In reality, I think most of us who have wised up over the last few years and in eliminating a lot of the processed and prepackaged foods we grew up on, we’re really just experiencing life, and our bodies, as we were meant to. If amazing means I can make it to yoga 3-4 days a week, live headache-free, and have a regular digestive system, then sure, I feel amazing. But really, I think I just feel normal, as I’m intended to feel, which is definitely pretty amazing.
I’ve been able to sustain this way of eating for a year now, and it has really become just a way of life for our family, nothing unusual about it. When new readers and followers on my Instagram account hopefully ask for direction on where and how to start changing their own diets so that they too can feel amazing, I urge them to be cautiously optimistic. Sure, changing your diet can completely alter your health and your body, but eventually the laws of diminishing returns kick in, and what initially felt amazing will start to just feel like your new normal, which is a wonderful thing. I urge others to not get too greedy with our expectations of what food can deliver, as a healthy dietary lifestyle doesn’t leave you bulletproof against the usual ups and downs of life. And it definitely doesn’t give you superpowers. I too have to remind myself that no amount of green juice or steamy bowls of kale can fix a bad night’s sleep.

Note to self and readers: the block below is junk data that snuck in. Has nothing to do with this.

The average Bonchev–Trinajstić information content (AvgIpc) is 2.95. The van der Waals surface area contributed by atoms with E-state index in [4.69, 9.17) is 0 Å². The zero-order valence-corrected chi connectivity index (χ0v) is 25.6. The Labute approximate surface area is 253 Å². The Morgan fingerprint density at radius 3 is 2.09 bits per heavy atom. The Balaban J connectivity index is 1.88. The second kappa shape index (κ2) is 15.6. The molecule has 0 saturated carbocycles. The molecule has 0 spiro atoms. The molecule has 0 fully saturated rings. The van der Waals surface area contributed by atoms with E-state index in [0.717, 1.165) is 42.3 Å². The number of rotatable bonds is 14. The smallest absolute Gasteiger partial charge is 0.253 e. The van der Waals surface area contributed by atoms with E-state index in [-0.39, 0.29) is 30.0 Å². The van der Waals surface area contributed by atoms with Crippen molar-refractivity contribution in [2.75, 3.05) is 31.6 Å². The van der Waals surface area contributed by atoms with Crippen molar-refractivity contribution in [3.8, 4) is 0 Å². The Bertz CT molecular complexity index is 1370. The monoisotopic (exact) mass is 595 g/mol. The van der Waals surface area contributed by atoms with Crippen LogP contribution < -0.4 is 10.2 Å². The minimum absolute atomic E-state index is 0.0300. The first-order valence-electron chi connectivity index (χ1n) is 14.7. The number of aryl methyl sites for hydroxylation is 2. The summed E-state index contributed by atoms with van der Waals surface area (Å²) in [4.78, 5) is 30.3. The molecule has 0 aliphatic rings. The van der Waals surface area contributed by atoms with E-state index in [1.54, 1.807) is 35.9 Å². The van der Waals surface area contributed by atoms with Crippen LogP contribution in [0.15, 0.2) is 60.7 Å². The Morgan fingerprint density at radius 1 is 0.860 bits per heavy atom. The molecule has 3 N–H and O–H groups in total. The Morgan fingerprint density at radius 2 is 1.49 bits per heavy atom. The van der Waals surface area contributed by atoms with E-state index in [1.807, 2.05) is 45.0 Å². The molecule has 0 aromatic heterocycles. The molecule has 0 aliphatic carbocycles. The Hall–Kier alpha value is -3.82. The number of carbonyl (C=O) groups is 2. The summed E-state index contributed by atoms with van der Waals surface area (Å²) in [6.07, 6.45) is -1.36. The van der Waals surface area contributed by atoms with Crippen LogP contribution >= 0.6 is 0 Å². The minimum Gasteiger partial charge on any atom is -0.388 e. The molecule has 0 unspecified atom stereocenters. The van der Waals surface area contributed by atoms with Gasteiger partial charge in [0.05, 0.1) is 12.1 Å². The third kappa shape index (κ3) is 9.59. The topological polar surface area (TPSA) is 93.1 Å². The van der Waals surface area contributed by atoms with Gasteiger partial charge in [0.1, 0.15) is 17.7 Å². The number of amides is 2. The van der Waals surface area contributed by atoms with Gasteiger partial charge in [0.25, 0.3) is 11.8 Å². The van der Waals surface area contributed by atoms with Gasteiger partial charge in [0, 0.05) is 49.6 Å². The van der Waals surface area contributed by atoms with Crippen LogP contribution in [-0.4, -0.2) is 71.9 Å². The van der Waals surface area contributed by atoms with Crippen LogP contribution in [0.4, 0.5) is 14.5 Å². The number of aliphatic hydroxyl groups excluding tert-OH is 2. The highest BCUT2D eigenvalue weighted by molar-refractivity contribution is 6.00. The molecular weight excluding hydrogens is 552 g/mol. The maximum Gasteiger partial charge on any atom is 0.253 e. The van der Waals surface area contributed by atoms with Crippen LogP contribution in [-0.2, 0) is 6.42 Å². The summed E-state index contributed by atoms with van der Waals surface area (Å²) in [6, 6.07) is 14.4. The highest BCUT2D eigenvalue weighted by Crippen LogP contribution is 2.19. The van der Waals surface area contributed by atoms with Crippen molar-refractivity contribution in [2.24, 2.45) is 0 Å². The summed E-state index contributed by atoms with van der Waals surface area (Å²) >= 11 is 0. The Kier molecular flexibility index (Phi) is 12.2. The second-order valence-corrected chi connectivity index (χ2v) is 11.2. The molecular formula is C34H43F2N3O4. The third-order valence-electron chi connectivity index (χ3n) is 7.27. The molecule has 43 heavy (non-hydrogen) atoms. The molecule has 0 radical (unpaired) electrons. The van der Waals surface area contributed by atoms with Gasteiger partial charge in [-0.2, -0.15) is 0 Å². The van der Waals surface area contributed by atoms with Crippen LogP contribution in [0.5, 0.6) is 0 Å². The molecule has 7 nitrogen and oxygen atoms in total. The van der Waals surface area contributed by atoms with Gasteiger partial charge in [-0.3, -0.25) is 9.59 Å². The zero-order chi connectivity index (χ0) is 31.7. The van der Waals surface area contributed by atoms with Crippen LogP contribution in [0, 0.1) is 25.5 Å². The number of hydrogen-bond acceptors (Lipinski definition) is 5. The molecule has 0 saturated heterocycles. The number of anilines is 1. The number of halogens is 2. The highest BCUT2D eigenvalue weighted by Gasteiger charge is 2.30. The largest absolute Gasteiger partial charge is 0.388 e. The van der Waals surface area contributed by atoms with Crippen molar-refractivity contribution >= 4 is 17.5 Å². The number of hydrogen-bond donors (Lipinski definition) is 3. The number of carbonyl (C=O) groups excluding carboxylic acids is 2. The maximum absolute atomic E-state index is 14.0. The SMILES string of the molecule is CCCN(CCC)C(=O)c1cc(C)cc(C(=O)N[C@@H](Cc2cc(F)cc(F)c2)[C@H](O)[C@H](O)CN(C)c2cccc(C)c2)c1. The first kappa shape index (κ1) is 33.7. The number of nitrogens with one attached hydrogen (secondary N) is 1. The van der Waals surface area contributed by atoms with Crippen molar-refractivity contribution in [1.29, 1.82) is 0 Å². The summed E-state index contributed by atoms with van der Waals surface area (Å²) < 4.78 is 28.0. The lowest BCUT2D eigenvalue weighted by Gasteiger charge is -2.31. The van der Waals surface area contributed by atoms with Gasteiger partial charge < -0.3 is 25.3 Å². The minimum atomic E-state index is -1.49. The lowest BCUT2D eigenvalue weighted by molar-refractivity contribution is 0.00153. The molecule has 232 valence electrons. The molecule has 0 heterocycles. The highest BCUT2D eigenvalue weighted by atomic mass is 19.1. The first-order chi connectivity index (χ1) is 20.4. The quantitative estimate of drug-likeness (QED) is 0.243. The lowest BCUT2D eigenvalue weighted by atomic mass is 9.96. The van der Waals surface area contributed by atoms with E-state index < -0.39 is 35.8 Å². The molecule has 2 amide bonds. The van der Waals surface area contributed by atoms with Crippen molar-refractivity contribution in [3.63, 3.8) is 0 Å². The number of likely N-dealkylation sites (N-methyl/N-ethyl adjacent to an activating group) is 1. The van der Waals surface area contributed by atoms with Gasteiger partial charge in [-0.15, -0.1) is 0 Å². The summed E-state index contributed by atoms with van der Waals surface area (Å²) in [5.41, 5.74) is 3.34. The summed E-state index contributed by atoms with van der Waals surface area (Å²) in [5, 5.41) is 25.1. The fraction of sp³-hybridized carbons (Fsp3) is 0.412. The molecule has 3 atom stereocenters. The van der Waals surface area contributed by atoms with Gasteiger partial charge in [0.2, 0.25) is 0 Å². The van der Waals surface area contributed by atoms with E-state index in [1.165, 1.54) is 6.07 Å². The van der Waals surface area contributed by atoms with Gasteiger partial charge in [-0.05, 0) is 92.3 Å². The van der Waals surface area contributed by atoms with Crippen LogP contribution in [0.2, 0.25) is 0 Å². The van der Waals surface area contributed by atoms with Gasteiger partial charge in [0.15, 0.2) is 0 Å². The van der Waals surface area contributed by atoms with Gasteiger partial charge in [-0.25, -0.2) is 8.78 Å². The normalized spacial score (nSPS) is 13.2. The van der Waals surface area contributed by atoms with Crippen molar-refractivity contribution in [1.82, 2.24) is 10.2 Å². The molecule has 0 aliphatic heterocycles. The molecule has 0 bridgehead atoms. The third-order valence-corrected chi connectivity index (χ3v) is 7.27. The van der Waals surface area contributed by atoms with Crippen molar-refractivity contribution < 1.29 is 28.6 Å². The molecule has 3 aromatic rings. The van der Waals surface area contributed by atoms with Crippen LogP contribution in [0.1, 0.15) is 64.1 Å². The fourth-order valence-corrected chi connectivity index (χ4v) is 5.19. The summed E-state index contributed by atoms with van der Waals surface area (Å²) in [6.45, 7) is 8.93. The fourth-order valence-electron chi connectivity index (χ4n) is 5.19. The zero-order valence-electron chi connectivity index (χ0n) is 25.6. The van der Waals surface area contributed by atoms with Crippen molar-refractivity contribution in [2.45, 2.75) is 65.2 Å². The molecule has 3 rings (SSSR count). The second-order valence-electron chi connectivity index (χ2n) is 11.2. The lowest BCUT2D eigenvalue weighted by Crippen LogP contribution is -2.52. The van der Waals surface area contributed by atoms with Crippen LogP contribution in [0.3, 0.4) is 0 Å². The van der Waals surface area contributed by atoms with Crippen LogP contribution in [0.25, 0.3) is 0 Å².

To feel “amazing” on a consistent basis, I try to accomplish the following:
1. Get enough sleep
As I’ve gotten older and the size of our family has grown, my usual six hours of sleep no longer cuts it, and to feel great I need at least seven or eight. This is easier said than done for us moms, especially if we’re still in the infancy stage of parenting. Still, it’s a goal I strive for several times a week.